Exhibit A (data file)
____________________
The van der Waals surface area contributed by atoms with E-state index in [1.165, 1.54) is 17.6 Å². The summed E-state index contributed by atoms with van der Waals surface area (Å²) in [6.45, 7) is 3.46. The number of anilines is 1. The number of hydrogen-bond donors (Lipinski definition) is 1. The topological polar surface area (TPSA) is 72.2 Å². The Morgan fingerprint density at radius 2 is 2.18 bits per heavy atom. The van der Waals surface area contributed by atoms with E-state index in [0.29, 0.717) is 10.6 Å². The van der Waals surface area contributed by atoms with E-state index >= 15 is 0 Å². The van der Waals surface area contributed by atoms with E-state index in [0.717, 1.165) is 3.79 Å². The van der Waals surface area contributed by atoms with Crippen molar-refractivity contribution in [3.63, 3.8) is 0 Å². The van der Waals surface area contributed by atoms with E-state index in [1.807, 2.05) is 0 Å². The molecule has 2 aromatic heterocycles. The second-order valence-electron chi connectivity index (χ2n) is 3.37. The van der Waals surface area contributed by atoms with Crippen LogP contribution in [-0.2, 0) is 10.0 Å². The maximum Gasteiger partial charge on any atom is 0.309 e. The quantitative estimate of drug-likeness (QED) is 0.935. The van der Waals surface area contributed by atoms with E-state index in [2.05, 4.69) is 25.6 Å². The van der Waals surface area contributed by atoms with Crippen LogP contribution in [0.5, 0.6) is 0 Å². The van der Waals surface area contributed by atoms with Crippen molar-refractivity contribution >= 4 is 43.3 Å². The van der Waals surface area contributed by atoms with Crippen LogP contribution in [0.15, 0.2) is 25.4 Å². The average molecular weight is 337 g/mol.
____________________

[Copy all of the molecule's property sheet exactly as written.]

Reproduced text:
The van der Waals surface area contributed by atoms with E-state index in [1.165, 1.54) is 17.6 Å². The summed E-state index contributed by atoms with van der Waals surface area (Å²) in [6.45, 7) is 3.46. The number of anilines is 1. The number of hydrogen-bond donors (Lipinski definition) is 1. The topological polar surface area (TPSA) is 72.2 Å². The Morgan fingerprint density at radius 2 is 2.18 bits per heavy atom. The van der Waals surface area contributed by atoms with E-state index in [0.29, 0.717) is 10.6 Å². The van der Waals surface area contributed by atoms with E-state index >= 15 is 0 Å². The van der Waals surface area contributed by atoms with E-state index in [0.717, 1.165) is 3.79 Å². The van der Waals surface area contributed by atoms with Crippen molar-refractivity contribution in [3.63, 3.8) is 0 Å². The van der Waals surface area contributed by atoms with E-state index in [1.807, 2.05) is 0 Å². The molecule has 2 aromatic heterocycles. The second-order valence-electron chi connectivity index (χ2n) is 3.37. The van der Waals surface area contributed by atoms with Crippen LogP contribution in [-0.2, 0) is 10.0 Å². The maximum Gasteiger partial charge on any atom is 0.309 e. The quantitative estimate of drug-likeness (QED) is 0.935. The van der Waals surface area contributed by atoms with E-state index in [2.05, 4.69) is 25.6 Å². The van der Waals surface area contributed by atoms with Crippen LogP contribution in [0.5, 0.6) is 0 Å². The van der Waals surface area contributed by atoms with Crippen molar-refractivity contribution >= 4 is 43.3 Å². The van der Waals surface area contributed by atoms with Crippen LogP contribution in [0.15, 0.2) is 25.4 Å². The average molecular weight is 337 g/mol.